“Reader revenue has freed us from the shackles of others we can’t see or who don’t care.”
The Daily Beast’s membership product, Beast Inside, has seen nearly 100% growth in sign-ups when comparing the period of January 1 to March 15 versus March 16 to present, according to Digiday. It’s helping the publisher recoup some of the losses from the decline in programmatic advertising due to the coronavirus pandemic.
While CRO Mia Libby did not share specific figures, she said the average order value on Beast Inside memberships is up 35%. Memberships is the second largest revenue stream for the publisher and has increased commensurate with subscriber growth, she added.
The Guardian which became profitable last year simply by asking readers to donate, has grown from 12,000 members in 2016, to more than 655,000 monthly supporters at present.
“Isn’t just a subscription by another name”
Membership can be an enduring and substantial source of revenue for publishers because it is based on a strong relationship with the readers. “In membership, there’s a different social contract or value proposition between the site and its members,” writes Emily Goligoski, Research Director, Membership Puzzle Project.
At the basic level of: What do you give? What do you get? Subscribers pay their money and get access to a product. But members join the cause and participate because they believe in it.Emily Goligoski, Research Director, Membership Puzzle Project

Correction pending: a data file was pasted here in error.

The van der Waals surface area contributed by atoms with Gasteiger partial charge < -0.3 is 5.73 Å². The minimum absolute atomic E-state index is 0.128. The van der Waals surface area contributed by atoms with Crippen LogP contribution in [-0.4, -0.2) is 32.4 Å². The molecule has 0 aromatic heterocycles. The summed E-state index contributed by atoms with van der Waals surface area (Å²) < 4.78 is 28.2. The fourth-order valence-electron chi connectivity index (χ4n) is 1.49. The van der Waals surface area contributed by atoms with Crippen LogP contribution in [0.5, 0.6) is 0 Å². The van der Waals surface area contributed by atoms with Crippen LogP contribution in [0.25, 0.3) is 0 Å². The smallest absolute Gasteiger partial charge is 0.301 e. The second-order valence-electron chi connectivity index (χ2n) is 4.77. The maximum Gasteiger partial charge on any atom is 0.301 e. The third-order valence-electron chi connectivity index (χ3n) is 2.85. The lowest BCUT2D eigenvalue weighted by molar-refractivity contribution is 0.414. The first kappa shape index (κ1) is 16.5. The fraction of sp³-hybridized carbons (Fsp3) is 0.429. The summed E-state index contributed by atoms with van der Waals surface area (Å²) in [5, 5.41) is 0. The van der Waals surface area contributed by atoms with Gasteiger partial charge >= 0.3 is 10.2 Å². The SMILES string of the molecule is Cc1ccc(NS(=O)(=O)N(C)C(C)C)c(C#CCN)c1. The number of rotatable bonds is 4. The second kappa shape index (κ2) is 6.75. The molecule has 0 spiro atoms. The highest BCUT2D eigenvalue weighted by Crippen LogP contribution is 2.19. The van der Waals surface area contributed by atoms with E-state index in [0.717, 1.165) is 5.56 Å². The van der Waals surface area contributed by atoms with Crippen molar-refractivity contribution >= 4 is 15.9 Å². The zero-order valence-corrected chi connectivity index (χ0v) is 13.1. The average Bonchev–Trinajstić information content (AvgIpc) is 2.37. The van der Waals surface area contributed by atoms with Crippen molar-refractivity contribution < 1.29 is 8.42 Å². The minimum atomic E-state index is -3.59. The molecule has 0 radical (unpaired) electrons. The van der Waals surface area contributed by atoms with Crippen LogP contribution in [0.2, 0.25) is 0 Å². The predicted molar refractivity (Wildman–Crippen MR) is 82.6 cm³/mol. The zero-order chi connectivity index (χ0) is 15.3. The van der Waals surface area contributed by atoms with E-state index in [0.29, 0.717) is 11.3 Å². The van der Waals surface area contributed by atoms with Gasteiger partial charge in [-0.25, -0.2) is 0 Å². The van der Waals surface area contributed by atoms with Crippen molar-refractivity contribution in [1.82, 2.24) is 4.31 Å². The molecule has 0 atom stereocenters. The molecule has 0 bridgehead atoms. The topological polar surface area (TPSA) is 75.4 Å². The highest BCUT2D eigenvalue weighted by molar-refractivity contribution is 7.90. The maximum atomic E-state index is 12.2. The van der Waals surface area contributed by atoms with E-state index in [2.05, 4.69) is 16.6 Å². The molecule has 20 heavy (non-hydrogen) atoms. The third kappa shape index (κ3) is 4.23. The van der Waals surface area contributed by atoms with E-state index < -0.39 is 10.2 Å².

“A successful membership project isn’t just a subscription by another name—it’s an editorial mindset that values a strong relationship with readers, not just the one-way street most news organizations remain accustomed to,” adds Rob Tornoe, Columnist at Editor and Publisher.
Publishers interested in building a revenue stream from membership need to first identify their “whales”—their most enthusiastic and engaged readers—suggests Rob Ristagno, Founder and CEO of the Sterling Woods Group.
You know your whales when you see them. They’re wearing a hat with your logo on it. They treat your editors like celebrities. They read and comment on everything you send them. They’re the most committed 10-15% of your audience.Rob Ristagno, Founder and CEO, Sterling Woods Group
He adds that whales generate as much as 70 to 90% of reader revenue. Moreover, focusing on whales has other proven benefits. They:
- are less price sensitive, making them more profitable
- retain better and buy more often, thus increasing their lifetime value
- provide favorable word of mouth marketing
- want to help you innovate
- behave more predictably
“The key is focus: We need to stop being everything to everyone and start honing in on our best readers,” says Ristagno. He recommends surveying them to understand their needs and wants followed by developing a value proposition to address them.
“You don’t need a boatload of features to be successful”